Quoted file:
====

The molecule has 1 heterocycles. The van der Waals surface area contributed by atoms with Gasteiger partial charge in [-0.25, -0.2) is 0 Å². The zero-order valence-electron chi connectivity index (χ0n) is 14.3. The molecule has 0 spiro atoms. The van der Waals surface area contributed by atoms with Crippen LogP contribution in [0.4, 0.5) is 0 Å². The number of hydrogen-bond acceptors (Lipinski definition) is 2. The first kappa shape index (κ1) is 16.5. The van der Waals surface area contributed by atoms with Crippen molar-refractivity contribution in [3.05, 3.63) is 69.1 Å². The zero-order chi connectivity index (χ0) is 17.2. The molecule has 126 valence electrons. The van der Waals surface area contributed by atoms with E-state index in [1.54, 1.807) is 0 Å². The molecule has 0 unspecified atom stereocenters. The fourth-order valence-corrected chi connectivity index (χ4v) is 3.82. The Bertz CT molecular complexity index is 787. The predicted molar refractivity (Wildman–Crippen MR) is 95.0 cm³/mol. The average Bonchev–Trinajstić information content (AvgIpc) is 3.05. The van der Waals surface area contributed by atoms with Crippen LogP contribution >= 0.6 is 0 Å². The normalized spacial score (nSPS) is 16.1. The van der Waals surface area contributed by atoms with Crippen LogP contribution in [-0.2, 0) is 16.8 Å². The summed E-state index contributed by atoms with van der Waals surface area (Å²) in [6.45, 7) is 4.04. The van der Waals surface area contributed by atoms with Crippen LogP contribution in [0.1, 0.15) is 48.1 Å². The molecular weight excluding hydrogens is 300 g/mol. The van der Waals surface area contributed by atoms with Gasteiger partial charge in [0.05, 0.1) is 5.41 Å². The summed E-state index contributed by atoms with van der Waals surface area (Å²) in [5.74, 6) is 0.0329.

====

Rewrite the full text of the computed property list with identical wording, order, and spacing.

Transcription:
The molecule has 1 heterocycles. The van der Waals surface area contributed by atoms with Gasteiger partial charge in [-0.25, -0.2) is 0 Å². The zero-order valence-electron chi connectivity index (χ0n) is 14.3. The molecule has 0 spiro atoms. The van der Waals surface area contributed by atoms with Crippen LogP contribution in [0.4, 0.5) is 0 Å². The number of hydrogen-bond acceptors (Lipinski definition) is 2. The first kappa shape index (κ1) is 16.5. The van der Waals surface area contributed by atoms with Crippen molar-refractivity contribution in [3.05, 3.63) is 69.1 Å². The zero-order chi connectivity index (χ0) is 17.2. The molecule has 126 valence electrons. The van der Waals surface area contributed by atoms with E-state index in [1.54, 1.807) is 0 Å². The molecule has 0 unspecified atom stereocenters. The fourth-order valence-corrected chi connectivity index (χ4v) is 3.82. The Bertz CT molecular complexity index is 787. The predicted molar refractivity (Wildman–Crippen MR) is 95.0 cm³/mol. The average Bonchev–Trinajstić information content (AvgIpc) is 3.05. The van der Waals surface area contributed by atoms with Crippen LogP contribution >= 0.6 is 0 Å². The normalized spacial score (nSPS) is 16.1. The van der Waals surface area contributed by atoms with Crippen LogP contribution in [-0.2, 0) is 16.8 Å². The summed E-state index contributed by atoms with van der Waals surface area (Å²) in [6.45, 7) is 4.04. The van der Waals surface area contributed by atoms with Crippen LogP contribution in [0.1, 0.15) is 48.1 Å². The molecular weight excluding hydrogens is 300 g/mol. The van der Waals surface area contributed by atoms with Gasteiger partial charge in [0.05, 0.1) is 5.41 Å². The summed E-state index contributed by atoms with van der Waals surface area (Å²) in [5.74, 6) is 0.0329.